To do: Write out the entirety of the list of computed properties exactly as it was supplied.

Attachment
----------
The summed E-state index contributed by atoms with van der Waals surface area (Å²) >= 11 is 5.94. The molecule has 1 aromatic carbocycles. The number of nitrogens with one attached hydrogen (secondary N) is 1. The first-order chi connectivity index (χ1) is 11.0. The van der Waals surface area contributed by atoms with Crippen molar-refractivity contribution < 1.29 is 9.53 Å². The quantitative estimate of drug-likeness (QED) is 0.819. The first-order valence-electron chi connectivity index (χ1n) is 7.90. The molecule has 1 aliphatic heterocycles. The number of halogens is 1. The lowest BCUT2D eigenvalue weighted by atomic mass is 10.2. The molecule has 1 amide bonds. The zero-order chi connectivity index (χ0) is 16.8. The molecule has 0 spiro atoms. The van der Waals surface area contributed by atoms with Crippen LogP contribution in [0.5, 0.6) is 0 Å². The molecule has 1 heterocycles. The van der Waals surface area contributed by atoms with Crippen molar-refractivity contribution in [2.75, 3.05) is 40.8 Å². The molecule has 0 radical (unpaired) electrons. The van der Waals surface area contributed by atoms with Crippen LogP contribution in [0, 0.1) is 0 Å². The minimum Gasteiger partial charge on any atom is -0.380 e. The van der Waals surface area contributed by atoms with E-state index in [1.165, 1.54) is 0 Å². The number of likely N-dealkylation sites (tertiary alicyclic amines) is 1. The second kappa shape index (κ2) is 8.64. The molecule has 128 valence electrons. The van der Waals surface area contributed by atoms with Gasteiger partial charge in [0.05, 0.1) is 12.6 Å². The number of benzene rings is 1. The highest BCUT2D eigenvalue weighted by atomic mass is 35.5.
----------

The summed E-state index contributed by atoms with van der Waals surface area (Å²) >= 11 is 5.94. The molecule has 1 aromatic carbocycles. The number of nitrogens with one attached hydrogen (secondary N) is 1. The first-order chi connectivity index (χ1) is 11.0. The van der Waals surface area contributed by atoms with Crippen molar-refractivity contribution < 1.29 is 9.53 Å². The quantitative estimate of drug-likeness (QED) is 0.819. The first-order valence-electron chi connectivity index (χ1n) is 7.90. The molecule has 1 aliphatic heterocycles. The number of halogens is 1. The lowest BCUT2D eigenvalue weighted by atomic mass is 10.2. The molecule has 1 amide bonds. The zero-order chi connectivity index (χ0) is 16.8. The molecule has 0 spiro atoms. The van der Waals surface area contributed by atoms with Crippen LogP contribution in [0.5, 0.6) is 0 Å². The molecule has 1 heterocycles. The van der Waals surface area contributed by atoms with Crippen molar-refractivity contribution in [2.75, 3.05) is 40.8 Å². The molecule has 0 radical (unpaired) electrons. The van der Waals surface area contributed by atoms with Crippen LogP contribution in [0, 0.1) is 0 Å². The minimum Gasteiger partial charge on any atom is -0.380 e. The van der Waals surface area contributed by atoms with E-state index in [1.165, 1.54) is 0 Å². The number of likely N-dealkylation sites (tertiary alicyclic amines) is 1. The second kappa shape index (κ2) is 8.64. The molecule has 128 valence electrons. The van der Waals surface area contributed by atoms with Gasteiger partial charge in [0.05, 0.1) is 12.6 Å². The number of benzene rings is 1. The highest BCUT2D eigenvalue weighted by atomic mass is 35.5.